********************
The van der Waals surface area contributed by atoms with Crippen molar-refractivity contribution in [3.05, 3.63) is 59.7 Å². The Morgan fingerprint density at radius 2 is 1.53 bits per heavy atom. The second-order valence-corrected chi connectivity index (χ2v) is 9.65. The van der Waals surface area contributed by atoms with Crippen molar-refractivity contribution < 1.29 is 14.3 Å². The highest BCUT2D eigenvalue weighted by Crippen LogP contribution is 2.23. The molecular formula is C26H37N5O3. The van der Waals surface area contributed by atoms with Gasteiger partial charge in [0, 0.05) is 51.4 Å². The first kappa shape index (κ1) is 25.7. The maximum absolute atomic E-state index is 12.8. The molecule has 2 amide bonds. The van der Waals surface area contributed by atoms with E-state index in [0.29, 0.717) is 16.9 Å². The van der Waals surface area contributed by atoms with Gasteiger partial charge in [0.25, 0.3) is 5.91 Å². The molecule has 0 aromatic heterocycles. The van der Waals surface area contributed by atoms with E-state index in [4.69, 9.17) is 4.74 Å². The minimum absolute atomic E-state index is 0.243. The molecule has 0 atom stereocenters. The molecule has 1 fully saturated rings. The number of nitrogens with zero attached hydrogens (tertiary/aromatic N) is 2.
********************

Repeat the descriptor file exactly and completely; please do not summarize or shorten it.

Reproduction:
The van der Waals surface area contributed by atoms with Crippen molar-refractivity contribution in [3.05, 3.63) is 59.7 Å². The Morgan fingerprint density at radius 2 is 1.53 bits per heavy atom. The second-order valence-corrected chi connectivity index (χ2v) is 9.65. The van der Waals surface area contributed by atoms with Crippen molar-refractivity contribution < 1.29 is 14.3 Å². The highest BCUT2D eigenvalue weighted by Crippen LogP contribution is 2.23. The molecular formula is C26H37N5O3. The van der Waals surface area contributed by atoms with Gasteiger partial charge in [0, 0.05) is 51.4 Å². The first kappa shape index (κ1) is 25.7. The maximum absolute atomic E-state index is 12.8. The molecule has 2 amide bonds. The van der Waals surface area contributed by atoms with E-state index in [0.29, 0.717) is 16.9 Å². The van der Waals surface area contributed by atoms with Gasteiger partial charge in [0.25, 0.3) is 5.91 Å². The molecule has 0 aromatic heterocycles. The van der Waals surface area contributed by atoms with E-state index in [4.69, 9.17) is 4.74 Å². The minimum absolute atomic E-state index is 0.243. The molecule has 0 atom stereocenters. The molecule has 1 fully saturated rings. The number of nitrogens with zero attached hydrogens (tertiary/aromatic N) is 2.